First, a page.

Good afternoon, friends. President Trump is declaring a national emergency over the opioid crisis, everyone's glued to the president's latest Twitter feud and Paul Ryan is just trying to pass a bill. So, we're basically back in August 2017.
President Trump is expected to deliver a major address on Thursday where he'll formally declare the opioid crisis a national emergency. Sharp-eyed readers of this newsletter will recall we wrote an almost identical sentence in August — after which Trump said he wouldn't declare a national emergency, then reversed himself a day later and said he would, then shelved the issue for two months.
In fairness, declaring a national emergency for an epidemic as complicated as the opioid crisis is, well, complicated: the federal government's emergency funding systems are usually applied to natural disasters and infectious diseases, ABC News reported this week, not chronic crises like addiction. (Also, Trump no longer has a candidate for drug czar.)
But in the meantime, in places like Philadelphia, on track for 1,200 overdose deaths this year, the conversation about how to save lives in an unprecedented crisis is light-years beyond the feds. And advocates are concerned about how this administration, in particular, will approach the epidemic.
"I don't know what direction the funding is going to go in — will it be warped by the beliefs from the war on drugs? It could go toward building more prisons," Jen Bowles, who has a doctorate in public health from Drexel and worked with women addicted to drugs in Philly for years, told me at a roundtable on the crisis Monday night. And Trump's sluggish response hasn't made her more optimistic: "I don't think it's on the forefront of his mind. Tens of thousands are dying — when will those folks mean something?"
This is, unquestionably, an emergency, with overdose deaths across the country now topping the death toll at the height of the AIDS crisis. But with a president in office who campaigned on law-and-order rhetoric, advocates like Bowles are worried that officials like AG Jeff Sessions, who speaks about the heroin crisis almost exclusively in terms of gang violence and drug cartels, might use the emergency declaration to return to war on drugs-style tactics, pursuing low-level drug offenders and instituting harsh sentencing policies.
Advocates in Philly have a different idea, one that's rapidly gaining traction among city pols: safe injection sites. They're a controversial measure that didn't make it into the otherwise widely praised set of public health recommendations that Gov. Chris Christie's opioid task force put out earlier this year. (Christie, by the by, spent Monday denying reports that he'd said Trump was finished if he didn't do something about the heroin crisis.)
Safe injection sites, where people addicted to heroin can use drugs and access medical treatment and social services, are used in Canada and several other countries, and decades of evidence suggest they save lives, stop people from using in public, and help get more people into treatment. In Philly, Larry Krasner, the Democratic DA candidate, and two city council members have signed onto opening one here. The mayor's office is still weighing the decision. That said, there's no telling what, say, Jeff Sessions might do if Philly opened one.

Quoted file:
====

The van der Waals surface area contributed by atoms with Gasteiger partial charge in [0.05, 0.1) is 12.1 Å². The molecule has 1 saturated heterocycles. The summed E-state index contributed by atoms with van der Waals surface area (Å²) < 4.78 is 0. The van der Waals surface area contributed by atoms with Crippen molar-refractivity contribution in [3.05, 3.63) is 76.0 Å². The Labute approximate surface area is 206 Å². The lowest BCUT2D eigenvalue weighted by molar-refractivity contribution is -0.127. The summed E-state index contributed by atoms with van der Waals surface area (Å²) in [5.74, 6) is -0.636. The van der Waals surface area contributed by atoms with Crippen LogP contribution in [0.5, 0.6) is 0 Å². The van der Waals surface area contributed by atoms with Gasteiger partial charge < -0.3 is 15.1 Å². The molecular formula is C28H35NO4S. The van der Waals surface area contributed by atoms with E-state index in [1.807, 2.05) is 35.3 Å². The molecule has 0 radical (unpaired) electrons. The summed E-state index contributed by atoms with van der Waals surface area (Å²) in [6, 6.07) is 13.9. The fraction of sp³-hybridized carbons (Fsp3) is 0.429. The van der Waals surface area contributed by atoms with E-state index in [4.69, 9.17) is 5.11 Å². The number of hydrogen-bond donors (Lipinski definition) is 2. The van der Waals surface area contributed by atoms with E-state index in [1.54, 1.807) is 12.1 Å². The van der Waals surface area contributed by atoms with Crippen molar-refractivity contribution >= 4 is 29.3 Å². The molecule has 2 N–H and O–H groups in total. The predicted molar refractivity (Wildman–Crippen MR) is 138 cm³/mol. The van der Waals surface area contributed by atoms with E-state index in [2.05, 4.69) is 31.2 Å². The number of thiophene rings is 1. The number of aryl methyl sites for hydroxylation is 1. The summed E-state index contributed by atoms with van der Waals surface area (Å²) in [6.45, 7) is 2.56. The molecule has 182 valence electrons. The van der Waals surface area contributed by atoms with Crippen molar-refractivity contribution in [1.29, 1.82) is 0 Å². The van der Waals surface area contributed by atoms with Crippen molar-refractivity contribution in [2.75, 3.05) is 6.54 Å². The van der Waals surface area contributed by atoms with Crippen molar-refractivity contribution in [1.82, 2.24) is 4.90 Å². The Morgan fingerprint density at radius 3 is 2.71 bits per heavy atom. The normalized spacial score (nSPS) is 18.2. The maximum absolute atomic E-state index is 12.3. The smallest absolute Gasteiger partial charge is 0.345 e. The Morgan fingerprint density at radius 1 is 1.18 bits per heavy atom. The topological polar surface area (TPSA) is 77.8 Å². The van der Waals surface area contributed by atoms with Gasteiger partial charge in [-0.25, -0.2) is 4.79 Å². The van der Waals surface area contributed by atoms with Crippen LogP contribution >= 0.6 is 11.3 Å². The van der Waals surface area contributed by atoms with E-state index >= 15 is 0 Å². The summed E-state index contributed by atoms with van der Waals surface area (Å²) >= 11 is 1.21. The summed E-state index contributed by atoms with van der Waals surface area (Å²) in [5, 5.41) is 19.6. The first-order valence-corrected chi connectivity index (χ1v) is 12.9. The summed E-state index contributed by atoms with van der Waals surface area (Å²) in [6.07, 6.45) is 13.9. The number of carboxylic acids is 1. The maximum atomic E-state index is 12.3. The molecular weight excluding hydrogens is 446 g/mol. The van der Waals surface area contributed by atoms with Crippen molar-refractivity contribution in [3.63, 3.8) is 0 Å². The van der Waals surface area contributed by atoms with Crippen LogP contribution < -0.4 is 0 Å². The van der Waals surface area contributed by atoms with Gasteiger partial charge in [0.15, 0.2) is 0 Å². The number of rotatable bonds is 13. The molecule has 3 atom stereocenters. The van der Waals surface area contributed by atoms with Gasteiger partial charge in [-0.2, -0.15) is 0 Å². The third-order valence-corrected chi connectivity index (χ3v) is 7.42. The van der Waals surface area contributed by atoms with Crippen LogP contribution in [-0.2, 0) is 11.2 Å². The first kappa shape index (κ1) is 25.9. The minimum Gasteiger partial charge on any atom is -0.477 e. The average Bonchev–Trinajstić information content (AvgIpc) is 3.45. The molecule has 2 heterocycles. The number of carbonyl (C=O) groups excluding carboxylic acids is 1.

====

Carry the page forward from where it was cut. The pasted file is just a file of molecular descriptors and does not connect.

At the roundtable on safe injection sites last night, though, Temple law professor Scott Burris made the case for just opening one, feds be damned. In the 1990s, he said, needle exchanges faced similar legal and political challenges, with detractors claiming they were facilitating drug use. "That didn't stop the city," Burris said — the Kensington needle exchange Prevention Point has been operating for 25 years, and is doing some of the most crucial work on the front lines of the crisis now.
Philly is allowed to make its own decisions on what public health treatments work here, as long as they don't run afoul of existing law. The feds could argue that such sites aid and abet criminal activity. But, Burris argued, safe injection sites are treatment — and people have already purchased drugs by the time they arrive at there: "The crime's already over." The city, he says, should dare the federal government to shut down a safe-injection site.
"Jeff Sessions and the justice department is a little more scary," Burris said. But if the feds say they're committed to stopping the heroin epidemic, advocates in Philly think the city should call their bluff. "We have to have the courage to tell Sessions to bring it on," Burris said. "If he wants to shut down a lifesaving public health initiative — bring it on."
"Can we do this on the cheap, or are we going to be serious about saving lives?"— former U.S. Rep. Patrick Kennedy, a member of Christie's opioid commission, characterizing the debate within the commission about how to combat the heroin crisis.
"He was stumbling on my husband's name – that's what hurt me most. He's out there fighting for our country, why can't you remember his name?" — Myeshia Johnson, the widow of Sgt. La David Johnson, on her conversation with President Trump after her husband's death.
"I had a very respectful conversation with the widow of Sgt. La David Johnson, and spoke his name from beginning, without hesitation!" — President Trump, after Myeshia Johnson's interview aired Monday morning, marking a week since he touched off a controversy over calling Gold Star families in the first place.
A non-political palate cleanser